Cinema’s most iconic King Arthur tale (not made by Monty Python) is probably 1981’s Excalibur, which is both brilliant and terrible, sometimes in the same scene. But while Excalibur is a film that constantly swings for the fences, King Arthur: Legend of the Sword mostly feels like blockbuster-by-committee.
Arthur (Charlie Hunnam) is orphaned after his parents (a king and queen) are murdered by his uncle (Jude Law). After growing up into a brawler on the streets of Londinium, he removes the sword Excalibur from its stone and he becomes a hero to rebel factions hoping to overthrow Law.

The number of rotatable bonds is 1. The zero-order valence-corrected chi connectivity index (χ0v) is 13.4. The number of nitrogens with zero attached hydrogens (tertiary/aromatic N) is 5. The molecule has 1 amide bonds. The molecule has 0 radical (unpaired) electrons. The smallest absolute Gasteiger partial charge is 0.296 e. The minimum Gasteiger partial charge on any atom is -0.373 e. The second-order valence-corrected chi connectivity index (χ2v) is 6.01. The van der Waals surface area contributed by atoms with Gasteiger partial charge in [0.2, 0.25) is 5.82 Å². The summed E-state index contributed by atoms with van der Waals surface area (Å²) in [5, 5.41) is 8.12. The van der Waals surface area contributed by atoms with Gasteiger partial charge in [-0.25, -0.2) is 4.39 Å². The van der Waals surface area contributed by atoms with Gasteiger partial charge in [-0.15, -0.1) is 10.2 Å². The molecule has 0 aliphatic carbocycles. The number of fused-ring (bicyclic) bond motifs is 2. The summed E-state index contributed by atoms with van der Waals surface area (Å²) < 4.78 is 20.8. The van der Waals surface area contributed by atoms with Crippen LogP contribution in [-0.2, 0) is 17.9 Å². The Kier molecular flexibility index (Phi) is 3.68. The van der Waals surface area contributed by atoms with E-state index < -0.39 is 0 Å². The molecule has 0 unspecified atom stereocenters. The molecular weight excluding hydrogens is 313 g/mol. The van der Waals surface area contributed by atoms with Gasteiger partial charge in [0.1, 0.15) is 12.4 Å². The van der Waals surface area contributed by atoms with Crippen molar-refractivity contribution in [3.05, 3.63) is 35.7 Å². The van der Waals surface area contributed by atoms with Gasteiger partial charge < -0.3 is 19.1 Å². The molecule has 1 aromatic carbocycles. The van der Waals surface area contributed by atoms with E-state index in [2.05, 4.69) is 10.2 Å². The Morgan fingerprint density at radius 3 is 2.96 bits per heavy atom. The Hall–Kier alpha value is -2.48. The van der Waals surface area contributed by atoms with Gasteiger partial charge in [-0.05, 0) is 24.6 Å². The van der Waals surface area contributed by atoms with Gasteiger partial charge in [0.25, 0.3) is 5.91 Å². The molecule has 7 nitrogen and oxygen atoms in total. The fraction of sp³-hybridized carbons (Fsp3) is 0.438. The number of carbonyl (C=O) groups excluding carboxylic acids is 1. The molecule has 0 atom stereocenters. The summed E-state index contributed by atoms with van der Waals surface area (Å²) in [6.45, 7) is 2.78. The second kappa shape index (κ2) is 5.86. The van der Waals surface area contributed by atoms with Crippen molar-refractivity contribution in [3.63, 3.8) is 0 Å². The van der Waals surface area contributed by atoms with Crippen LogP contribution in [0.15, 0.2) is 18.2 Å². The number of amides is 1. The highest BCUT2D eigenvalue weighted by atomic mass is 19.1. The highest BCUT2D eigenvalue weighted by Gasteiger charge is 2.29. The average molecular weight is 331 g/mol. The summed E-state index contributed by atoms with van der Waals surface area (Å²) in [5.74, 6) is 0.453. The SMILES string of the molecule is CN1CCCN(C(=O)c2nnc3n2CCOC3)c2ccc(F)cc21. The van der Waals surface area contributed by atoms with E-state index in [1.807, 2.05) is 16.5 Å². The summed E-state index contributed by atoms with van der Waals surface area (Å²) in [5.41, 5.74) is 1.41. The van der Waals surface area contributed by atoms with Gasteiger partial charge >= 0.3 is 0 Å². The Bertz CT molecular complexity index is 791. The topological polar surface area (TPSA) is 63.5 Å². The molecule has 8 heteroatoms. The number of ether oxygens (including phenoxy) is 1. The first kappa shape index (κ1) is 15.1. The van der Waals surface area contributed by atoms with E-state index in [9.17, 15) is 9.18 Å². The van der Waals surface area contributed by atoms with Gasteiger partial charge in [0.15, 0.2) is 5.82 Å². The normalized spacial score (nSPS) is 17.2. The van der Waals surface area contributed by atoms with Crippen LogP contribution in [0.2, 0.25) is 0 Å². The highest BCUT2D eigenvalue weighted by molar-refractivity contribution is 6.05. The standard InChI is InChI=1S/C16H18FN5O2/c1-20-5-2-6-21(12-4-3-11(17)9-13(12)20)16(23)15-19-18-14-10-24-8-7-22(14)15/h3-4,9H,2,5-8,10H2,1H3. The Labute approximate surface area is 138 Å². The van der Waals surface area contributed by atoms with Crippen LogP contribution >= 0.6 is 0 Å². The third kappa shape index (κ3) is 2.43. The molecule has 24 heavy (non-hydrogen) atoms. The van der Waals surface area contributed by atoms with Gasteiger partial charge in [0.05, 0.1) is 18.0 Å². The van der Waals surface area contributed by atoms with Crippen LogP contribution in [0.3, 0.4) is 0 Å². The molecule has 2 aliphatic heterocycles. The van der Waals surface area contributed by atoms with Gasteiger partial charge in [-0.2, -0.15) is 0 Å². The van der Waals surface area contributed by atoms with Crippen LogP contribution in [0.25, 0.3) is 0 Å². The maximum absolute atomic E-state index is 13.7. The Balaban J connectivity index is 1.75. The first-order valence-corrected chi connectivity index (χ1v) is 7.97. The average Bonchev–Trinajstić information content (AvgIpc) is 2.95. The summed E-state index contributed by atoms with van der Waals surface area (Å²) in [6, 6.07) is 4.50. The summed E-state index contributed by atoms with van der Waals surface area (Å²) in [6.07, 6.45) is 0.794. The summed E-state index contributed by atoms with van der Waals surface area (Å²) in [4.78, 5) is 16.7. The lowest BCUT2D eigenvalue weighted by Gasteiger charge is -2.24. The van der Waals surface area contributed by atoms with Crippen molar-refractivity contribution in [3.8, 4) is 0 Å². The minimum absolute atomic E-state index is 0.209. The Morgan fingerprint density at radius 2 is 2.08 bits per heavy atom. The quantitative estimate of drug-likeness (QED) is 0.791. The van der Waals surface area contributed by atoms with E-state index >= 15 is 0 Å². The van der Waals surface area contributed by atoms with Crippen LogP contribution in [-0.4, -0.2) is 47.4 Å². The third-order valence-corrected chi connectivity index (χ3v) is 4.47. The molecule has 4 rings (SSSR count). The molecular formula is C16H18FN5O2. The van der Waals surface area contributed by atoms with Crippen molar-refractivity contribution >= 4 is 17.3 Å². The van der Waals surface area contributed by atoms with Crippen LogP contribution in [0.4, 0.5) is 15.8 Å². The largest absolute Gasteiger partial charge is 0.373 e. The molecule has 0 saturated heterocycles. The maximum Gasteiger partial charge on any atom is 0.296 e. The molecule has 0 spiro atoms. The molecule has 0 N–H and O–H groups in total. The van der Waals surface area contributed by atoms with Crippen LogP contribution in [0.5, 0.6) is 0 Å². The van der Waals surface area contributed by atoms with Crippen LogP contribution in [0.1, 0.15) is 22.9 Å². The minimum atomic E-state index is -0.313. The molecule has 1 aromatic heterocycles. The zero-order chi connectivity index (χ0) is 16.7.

The King Arthur story beats are pretty bland and rote, even though Hunnam is a fairly charismatic lead. The final act’s swordplay is the dullest part of the movie. Co-writer/director Guy Ritchie is known primarily for his caper movies like Lock, Stock, & Two Smoking Barrels and Snatch. Not coincidentally, King Arthur finds a pulse in a few scenes where it resembles a medieval caper flick. There’s enough life in these parts to make you realize that it might actually be pretty cool for someone to make a medieval crime caper film. But alas, Hollywood is mostly interested in rehashing old properties instead of creating original material.